End 18 Years Of Injustice

Close Guantánamo’s Involvement in Events Calling for the Closure of Guantánamo on the 18th Anniversary of Its Opening

The grim truth: our logo updated to reflect that, on Jan. 11, the prison at Guantánamo Bay will have been open for 18 unforgivably long years.

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By Andy Worthington, Close Guantánamo’s co-founder, January 7, 2020

A version of this article was previously published on Andy's website.

On Friday I fly into New York’s JFK Airport from London for what will be my tenth successive January visit to the U.S. to call for the closure of the prison at Guantánamo Bay on the anniversary of its opening (Jan. 11). As has been the case since 2012, I will be representing the Close Guantánamo campaign, which I founded that year to mark the 10th anniversary of the prison’s opening with the attorney Tom Wilner, who was Counsel of record for the Guantánamo prisoners in the two U.S. Supreme Court cases confirming their right to seek review of their detentions in the U.S. courts through the writ of habeas corpus, in 2004 and 2008.

The main focus of my visits, from that first year onwards, has been a rally outside the White House of groups calling for the prison’s closure, including Amnesty International, the Center for Constitutional Rights, the National Religious Campaign Against Torture, Witness Against Torture, and the World Can’t Wait. and. most years, I have also taken part in a panel discussion with Tom Wilner about the future of Guantánamo at New America, a D.C.-based think-tank.

Even that first year (2011), the rally was an example of tenacity over hope, and it remains so today, something that has to be done, because the existence of Guantánamo is an abomination, but, sadly, with no expectation that it will fundamentally change anything.

In 2011, there was disappointment because President Obama had failed to close Guantánamo within a year, despite promising to do so when he took office in January 2009, and 2012, as noted above, marked the 10th anniversary of the prison’s opening.

By 2012, however, habeas corpus had been gutted of all meaning for the prisoners after a number of ideologically malignant rulings by the D.C. Circuit Court (the court of appeals in Washington, D.C.), and, in addition, President Obama had almost entirely stopped releasing prisoners, because of his unwillingness to overcome cynical obstructions raised by the Republican majority in Congress. The situation was even more depressing in January 2013, but in February that year, the prisoners themselves hauled Guantánamo back into the spotlight, by embarking on a prison-wide hunger strike to highlight their plight.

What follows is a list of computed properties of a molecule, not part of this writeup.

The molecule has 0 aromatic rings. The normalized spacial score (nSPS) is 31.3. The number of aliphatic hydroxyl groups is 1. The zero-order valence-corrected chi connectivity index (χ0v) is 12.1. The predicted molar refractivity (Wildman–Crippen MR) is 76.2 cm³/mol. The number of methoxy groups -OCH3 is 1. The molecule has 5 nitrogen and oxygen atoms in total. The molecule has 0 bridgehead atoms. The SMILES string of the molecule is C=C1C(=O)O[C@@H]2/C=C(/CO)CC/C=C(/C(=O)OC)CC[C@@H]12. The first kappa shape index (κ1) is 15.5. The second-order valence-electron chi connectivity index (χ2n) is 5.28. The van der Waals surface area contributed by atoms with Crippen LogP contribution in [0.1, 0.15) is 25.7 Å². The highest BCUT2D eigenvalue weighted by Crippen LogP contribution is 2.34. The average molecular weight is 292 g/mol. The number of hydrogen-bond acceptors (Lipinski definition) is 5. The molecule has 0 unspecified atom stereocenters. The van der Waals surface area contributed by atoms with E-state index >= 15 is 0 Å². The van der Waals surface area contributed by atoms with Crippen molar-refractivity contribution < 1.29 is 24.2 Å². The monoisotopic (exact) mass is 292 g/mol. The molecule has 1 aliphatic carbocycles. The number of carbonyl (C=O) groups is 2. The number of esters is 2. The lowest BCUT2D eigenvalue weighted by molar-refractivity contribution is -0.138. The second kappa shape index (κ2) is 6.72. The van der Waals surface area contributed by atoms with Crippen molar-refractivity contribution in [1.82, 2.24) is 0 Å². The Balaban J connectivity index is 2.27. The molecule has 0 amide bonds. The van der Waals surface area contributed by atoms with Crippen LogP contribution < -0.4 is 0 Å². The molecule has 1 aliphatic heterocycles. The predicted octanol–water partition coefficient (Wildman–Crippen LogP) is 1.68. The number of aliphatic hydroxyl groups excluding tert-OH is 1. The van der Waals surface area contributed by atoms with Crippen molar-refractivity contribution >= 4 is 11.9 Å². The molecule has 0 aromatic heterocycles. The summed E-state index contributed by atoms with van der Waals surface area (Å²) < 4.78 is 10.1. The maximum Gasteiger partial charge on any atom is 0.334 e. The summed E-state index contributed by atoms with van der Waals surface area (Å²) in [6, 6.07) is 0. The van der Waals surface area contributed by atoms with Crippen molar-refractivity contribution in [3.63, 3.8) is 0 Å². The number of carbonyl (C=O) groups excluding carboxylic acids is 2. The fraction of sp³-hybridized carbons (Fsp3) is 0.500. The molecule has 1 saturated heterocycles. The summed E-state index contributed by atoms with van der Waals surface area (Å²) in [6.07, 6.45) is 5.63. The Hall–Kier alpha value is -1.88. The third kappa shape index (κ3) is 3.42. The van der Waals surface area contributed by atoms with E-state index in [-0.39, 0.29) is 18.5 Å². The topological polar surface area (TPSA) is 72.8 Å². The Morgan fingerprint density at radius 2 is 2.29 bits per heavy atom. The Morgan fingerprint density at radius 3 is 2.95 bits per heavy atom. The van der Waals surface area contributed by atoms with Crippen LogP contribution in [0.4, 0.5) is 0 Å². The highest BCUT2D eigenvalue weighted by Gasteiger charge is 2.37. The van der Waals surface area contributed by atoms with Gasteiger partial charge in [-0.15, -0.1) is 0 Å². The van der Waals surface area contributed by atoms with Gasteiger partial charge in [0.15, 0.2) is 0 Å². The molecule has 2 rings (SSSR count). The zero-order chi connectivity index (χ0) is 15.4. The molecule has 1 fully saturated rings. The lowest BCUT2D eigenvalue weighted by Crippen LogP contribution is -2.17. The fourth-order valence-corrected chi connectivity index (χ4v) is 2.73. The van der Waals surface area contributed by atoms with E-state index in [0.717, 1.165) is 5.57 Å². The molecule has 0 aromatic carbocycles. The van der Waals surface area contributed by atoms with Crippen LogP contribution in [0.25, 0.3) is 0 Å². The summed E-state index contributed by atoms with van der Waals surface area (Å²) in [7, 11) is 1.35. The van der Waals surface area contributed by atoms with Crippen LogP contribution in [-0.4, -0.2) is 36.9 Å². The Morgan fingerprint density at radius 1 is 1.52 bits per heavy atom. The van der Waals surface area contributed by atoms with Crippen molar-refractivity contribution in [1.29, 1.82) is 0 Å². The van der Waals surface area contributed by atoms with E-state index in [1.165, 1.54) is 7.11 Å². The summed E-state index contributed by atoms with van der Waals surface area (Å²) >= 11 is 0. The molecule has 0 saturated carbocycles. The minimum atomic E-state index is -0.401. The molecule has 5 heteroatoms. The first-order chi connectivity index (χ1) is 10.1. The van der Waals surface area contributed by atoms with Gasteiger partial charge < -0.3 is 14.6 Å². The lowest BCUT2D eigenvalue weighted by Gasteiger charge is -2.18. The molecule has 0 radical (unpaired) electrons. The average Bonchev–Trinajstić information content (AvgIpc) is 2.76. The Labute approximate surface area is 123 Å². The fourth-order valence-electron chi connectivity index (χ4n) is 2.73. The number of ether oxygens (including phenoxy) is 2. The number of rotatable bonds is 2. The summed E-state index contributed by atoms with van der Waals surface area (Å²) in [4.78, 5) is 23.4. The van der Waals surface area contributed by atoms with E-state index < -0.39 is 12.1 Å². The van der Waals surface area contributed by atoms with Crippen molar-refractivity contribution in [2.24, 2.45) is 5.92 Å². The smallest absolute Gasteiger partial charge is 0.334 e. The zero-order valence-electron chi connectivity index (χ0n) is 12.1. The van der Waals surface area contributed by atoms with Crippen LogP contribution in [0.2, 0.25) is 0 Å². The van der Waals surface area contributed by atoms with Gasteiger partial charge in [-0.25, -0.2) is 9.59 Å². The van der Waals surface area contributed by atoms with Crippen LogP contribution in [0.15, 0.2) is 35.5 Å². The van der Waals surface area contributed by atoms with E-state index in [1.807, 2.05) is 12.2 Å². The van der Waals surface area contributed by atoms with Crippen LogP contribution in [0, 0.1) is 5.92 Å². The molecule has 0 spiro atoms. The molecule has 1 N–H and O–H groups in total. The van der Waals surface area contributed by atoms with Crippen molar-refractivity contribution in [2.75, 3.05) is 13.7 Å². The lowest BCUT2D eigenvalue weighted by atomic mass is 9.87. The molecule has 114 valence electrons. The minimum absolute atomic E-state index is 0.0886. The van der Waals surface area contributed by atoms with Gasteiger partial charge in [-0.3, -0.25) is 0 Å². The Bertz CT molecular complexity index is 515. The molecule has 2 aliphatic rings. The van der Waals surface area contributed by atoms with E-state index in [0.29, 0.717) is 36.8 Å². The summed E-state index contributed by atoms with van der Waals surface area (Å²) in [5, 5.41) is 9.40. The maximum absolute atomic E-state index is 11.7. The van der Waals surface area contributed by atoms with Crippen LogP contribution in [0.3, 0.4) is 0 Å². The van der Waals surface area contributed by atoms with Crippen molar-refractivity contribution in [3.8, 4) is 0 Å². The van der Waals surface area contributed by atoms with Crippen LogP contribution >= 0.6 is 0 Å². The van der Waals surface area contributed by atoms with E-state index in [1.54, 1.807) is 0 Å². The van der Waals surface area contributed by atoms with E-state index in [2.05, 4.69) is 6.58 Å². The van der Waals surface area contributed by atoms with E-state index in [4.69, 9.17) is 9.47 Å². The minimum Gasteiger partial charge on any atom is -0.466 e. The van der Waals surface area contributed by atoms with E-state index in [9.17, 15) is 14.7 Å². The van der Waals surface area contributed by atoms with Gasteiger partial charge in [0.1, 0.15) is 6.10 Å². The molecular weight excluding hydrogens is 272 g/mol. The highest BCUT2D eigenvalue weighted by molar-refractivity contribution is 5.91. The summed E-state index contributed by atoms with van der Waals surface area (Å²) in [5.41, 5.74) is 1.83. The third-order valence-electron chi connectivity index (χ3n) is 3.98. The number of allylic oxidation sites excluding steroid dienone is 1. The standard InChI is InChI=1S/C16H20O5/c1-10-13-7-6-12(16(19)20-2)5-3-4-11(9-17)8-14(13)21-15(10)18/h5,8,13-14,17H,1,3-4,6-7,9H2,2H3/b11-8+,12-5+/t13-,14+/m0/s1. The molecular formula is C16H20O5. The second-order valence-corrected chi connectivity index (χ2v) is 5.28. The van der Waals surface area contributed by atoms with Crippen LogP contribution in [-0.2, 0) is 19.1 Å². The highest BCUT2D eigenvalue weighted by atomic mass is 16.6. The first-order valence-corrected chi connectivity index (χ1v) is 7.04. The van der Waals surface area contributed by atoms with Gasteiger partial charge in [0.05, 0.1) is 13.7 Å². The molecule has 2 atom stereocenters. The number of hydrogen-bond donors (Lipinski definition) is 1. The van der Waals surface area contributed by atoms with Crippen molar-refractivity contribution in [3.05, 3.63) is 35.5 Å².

In response to international criticism provoked by the hunger strike, Obama finally began releasing prisoners again, in August 2013, making 2014’s rally slightly less depressing, as, for almost three years, from September 2010 to August 2013, only five prisoners had been released. Following this, on the last two anniversaries of Obama’s presidency, in 2015 and 2016, there was enthusiasm for a push to get the prison closed, as Obama’s parole-type review process, the Periodic Review Boards, had kicked in, leading to the release of 36 men in addition to many dozens more who had been approved for release by his first high-level government review process, the Guantánamo Review Task Force, which had reviewed all the prisoners’ cases in 2009, and had recommended that two-thirds of them be released.

In 2017, we were all in a horrible limbo, as we awaited the arrival in the White House of Donald Trump. Pressure from those seeking Guantánamo’s closure had ensured that Obama undertook a flurry of releases before he left office, leaving just 41 men still held when Trump took over. It was 41 men too many, of course, and Obama would forever be tainted by — after eight years — failing to close the prison within a year as he had promised on his second day in office, but at least the prison’s population had been reduced by nearly 200 men since he took office.